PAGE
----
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Cr Karen Toms claims a recission motion lodged by Cr Greg Clancy at council extraordinary meeting on Friday, August 18, is not legal. Image: CVC

Achieving transparency isn’t easy

It seemed like a reasonable request when Cr Karen Toms tabled a notice of motion at the September Clarence Valley Council (CVC) meeting, seeking “a detailed report of council’s advertising expenditure of $477,000 for 2018 and $438,000 for 2019”, but it proved to be not so simple.

Once the process of asking questions of senior staff, several points of order called by Cr Andrew Baker and consideration of whether or not the motion was legal were dealt with, Cr Lysaught offered a way out of the confusion, foreshadowing a motion that CVC “incorporate the advertising … breakup by Service and Sub-Service … into future budget reports”.

Cr Toms subsequently withdrew her motion.

After a five-minute break to consider the legality of Cr Lysaught’s motion, acting mayor, Cr Jason Kingsley, ruled the motion in order.

Cr Baker attempted to amend the motion to read, “Receive to the November Council meeting a report on the costs benefits and commercial in confidence consequences of public reporting of future budget reports, broken up into Service and Sub-Service, to be funded from the General Fund,” however, Cr Kingsley ruled it out of order.

Answering a question from Cr Toms, CVC’s general manager, Ashley Lindsay, told councillors: “Yes, we can identify the sub [category] and service but we can’t drill down easily into the system without looking at the invoice itself.

“[We] cannot rely on staff to put that detail in [the database spreadsheet].”

Corporate and Governance director Laura Black told councillors that reviewing “all of the invoices … [for] different types of advertising” would amount to “a few weeks’ solid work”.

Staff’s comment in the report to council stated: “This information is not retained against the financial ledger and therefore not attainable by reporting from the system.

“The 2017/2018 invoices are hardcopy and stored offsite and the 2018/2019 invoices are electronic following changed practice.”

As the mover of the motion, Cr Lysaught spoke first and said: “For a place that has a turnover of $150m, the advertising budget that comes to us for approval is incredibly small.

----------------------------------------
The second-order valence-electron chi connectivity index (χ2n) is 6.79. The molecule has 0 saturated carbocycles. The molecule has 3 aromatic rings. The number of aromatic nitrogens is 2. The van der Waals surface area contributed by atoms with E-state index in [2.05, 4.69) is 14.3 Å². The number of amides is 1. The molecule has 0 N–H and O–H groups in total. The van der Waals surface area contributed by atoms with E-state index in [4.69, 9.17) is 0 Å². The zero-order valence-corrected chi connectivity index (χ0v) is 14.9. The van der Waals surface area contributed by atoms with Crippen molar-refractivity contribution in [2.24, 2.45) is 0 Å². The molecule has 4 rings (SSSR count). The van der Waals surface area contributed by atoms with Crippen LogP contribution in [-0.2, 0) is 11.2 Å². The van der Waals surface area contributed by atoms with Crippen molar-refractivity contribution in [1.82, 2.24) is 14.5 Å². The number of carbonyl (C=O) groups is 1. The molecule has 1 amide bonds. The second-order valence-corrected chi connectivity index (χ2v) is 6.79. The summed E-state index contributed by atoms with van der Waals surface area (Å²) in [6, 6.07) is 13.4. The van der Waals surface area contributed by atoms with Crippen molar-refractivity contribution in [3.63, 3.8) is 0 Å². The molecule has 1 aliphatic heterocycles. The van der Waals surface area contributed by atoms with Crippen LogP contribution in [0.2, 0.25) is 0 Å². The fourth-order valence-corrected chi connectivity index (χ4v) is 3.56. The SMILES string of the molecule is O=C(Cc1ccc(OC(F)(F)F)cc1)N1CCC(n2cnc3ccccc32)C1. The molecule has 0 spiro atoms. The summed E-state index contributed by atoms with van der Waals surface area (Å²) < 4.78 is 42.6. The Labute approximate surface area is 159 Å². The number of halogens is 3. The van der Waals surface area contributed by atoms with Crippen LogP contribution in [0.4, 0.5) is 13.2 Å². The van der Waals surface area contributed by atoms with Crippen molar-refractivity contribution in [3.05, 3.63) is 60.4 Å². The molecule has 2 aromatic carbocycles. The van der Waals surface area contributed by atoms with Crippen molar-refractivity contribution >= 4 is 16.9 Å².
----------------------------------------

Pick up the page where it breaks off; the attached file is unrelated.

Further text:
“When you look at other businesses that are far smaller than this place, we seem to be spending a lot of time on an issue that I personally don’t think it needs it.

“…I see it more as an operational issue rather than a full council issue, but this will give those who want it all the information they need – it’ll indicate where it is going, what proportion of it relates to compliance and what relates to promotional or marketing – and if you want to reduce it [advertising budget] you will get that opportunity at a budget time, I commend the motion.”

Speaking against the motion, Cr Baker said to councillors: “Our role is to set the budget and have the budget … adherence reported to us.

“If you are concerned about particular areas of probity then we have an audit committee we can write to and say we are concerned about it.

“…We really have to look at whether we should be diving down into this part of the business because if we do … we will need to know how much we spend on tyres for track machines [etcetera] … and on it goes.

“…Once we give the budget to the general manager that should be it.

“I have grave concerns about the commercial in confidence type allocations where maybe [it will be] all too easy for competitors … or people who want to do business with council to delve into the [advertising] expenditure too far.

Cr Toms said: “That’s an interesting take … yes we are the governing body and what does the governing body do?

“They actually approve budgets.

“[However], every budget I’ve seen does not tell us what we are spending on advertising.”

She pointed out that things like “subscriptions and memberships, consultancies, legal expenses” are easy to see, “but where is advertising”?

“The general manager says it is there … but it is not transparent,” she said.

“I think we need to be transparent, especially if we are talking about amounts up $400,000 and $500,000 every year.

“My motion never meant to cause grief or extra time for staff.

“But who knows what the budget is until the audit is done?

“Where does the amount come from? Who decides that amount? Who approves that amount?

“They’re the things that I don’t understand.”

She said there was no need for the “grave concerns” that Cr Baker spoke about.

“Is there any commercial in confidence there about our legal expenses?” she posed.

“[For] consultants that we spend hundreds of thousands of dollars on … it’s not a problem.

“I just want it to be open and transparent; the actual [budgeted] amount.”

Only councillor Baker voted against the Cr Lysaught’s motion; Cr Richie Williamson declared a significant non-pecuniary interest, due to his employment at a “commercial media company”, and left the meeting; the mayor, Jim Simmons, was absent.